New Zealand February trade balance above expectations
New Zealand economy is showing signs of recovery following recent February trade balance data given at NZD 217million (consensus: -100 million) or USD 157 million, its highest rate after NZD -655 million deficit in January. On the downside however, New Zealand 12 months trade balance remains at NZD -3 billion. Exports rose by NZD 4.46 billion (previous: NZD 4.31 billion) while imports increased by NZD 4.24 billion (previous: NZD 4.94 billion).
Royal Bank of New Zealand agreed to implement a second mandate alongside price stability on Monday, consisting of maximum employment, in line with Fed’s existing dual mandate implemented in the 1970s. The mandate will be enshrined in law this year. New Zealand treasuries remain unchanged following the announcement. 2-year and 10-year yields are given at 1.88% (+0.17) and 2.78% (+0.18).
On forex side, we notice the strong increase of non-commercial long NZD futures positions increasing by 19’626 (previous week: -2’816), amounting to 44% of total open interest contracts, thus signaling traders’ tendency to dump the greenback. The trend might continue into that direction, supposing further weakness from the USD. Accordingly, we suspect the USD/NZD to head along the 1.37 range.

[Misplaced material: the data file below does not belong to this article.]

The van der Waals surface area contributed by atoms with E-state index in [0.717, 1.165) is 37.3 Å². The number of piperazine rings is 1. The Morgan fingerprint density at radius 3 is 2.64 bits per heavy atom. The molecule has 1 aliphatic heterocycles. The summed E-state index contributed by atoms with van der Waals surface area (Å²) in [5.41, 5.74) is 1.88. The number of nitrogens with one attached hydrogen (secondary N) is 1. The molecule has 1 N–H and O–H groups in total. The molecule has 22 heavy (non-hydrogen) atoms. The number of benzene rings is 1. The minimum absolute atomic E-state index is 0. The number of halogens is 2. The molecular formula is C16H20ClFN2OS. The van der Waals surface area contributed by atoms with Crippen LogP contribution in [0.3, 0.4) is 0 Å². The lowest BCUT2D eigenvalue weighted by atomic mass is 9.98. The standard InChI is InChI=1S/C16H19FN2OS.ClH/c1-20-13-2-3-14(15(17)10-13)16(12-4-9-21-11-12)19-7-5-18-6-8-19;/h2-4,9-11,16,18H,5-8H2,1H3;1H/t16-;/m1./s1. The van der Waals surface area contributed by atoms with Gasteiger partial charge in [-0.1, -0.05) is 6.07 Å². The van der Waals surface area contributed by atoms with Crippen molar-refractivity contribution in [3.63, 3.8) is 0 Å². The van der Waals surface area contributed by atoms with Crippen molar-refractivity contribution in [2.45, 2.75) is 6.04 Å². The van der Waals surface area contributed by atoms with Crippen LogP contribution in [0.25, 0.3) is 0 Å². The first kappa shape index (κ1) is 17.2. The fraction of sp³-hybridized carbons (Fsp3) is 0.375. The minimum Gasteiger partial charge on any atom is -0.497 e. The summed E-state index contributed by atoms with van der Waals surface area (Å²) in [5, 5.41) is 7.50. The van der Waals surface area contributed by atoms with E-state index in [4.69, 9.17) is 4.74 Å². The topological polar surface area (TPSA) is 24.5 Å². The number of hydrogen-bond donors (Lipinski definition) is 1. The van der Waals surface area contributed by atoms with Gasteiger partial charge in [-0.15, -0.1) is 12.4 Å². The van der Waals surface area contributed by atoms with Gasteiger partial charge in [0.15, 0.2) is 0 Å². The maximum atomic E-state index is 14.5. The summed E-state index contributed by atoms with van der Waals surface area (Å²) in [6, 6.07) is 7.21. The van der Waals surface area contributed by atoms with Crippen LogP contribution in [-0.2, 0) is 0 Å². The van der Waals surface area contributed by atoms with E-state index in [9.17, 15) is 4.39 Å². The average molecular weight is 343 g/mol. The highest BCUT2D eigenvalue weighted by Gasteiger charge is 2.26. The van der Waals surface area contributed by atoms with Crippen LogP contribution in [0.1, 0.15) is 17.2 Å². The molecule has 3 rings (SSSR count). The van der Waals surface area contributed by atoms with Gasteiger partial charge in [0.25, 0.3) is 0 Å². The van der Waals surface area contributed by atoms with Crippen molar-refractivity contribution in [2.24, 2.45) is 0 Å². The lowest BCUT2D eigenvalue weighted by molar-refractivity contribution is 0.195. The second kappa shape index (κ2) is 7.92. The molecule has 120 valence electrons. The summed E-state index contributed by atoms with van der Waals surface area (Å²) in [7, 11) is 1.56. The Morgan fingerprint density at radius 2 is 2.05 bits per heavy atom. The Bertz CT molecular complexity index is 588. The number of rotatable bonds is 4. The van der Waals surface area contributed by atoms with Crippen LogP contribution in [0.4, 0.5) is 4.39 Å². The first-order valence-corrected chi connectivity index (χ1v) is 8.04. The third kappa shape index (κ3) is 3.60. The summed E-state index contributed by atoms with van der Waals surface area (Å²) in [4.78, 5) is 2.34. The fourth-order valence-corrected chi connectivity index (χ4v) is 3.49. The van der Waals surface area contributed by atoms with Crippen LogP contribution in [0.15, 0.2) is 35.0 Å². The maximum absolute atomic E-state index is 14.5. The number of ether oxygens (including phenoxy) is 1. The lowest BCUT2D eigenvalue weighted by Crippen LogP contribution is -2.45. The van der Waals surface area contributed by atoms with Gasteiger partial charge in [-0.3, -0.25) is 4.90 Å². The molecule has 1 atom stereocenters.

Why is HKD weakening?
The Hong Kong dollar is falling against the US dollar, even though markets are comfortable with China’s outlook, Reasons we can rule out are positivity around the greenback, worries about Hong Kong’s domestic growth or a straight attack on the currency peg.
So what is it? Widening in LIBOR-HIBOR spreads suggest that this is a traditional interest rate arbitrage. Carry traders are buying USD for the yield, so selling HKD. The Hong Kong Monetary Authority has plenty of reserves to defend the peg, and automatic, self-adjusting interest rates should kick in at the upper range, where HKMA will switch to selling USD and buying HKD. This will lower liquidity and drive up HKD rates, discouraging carry traders.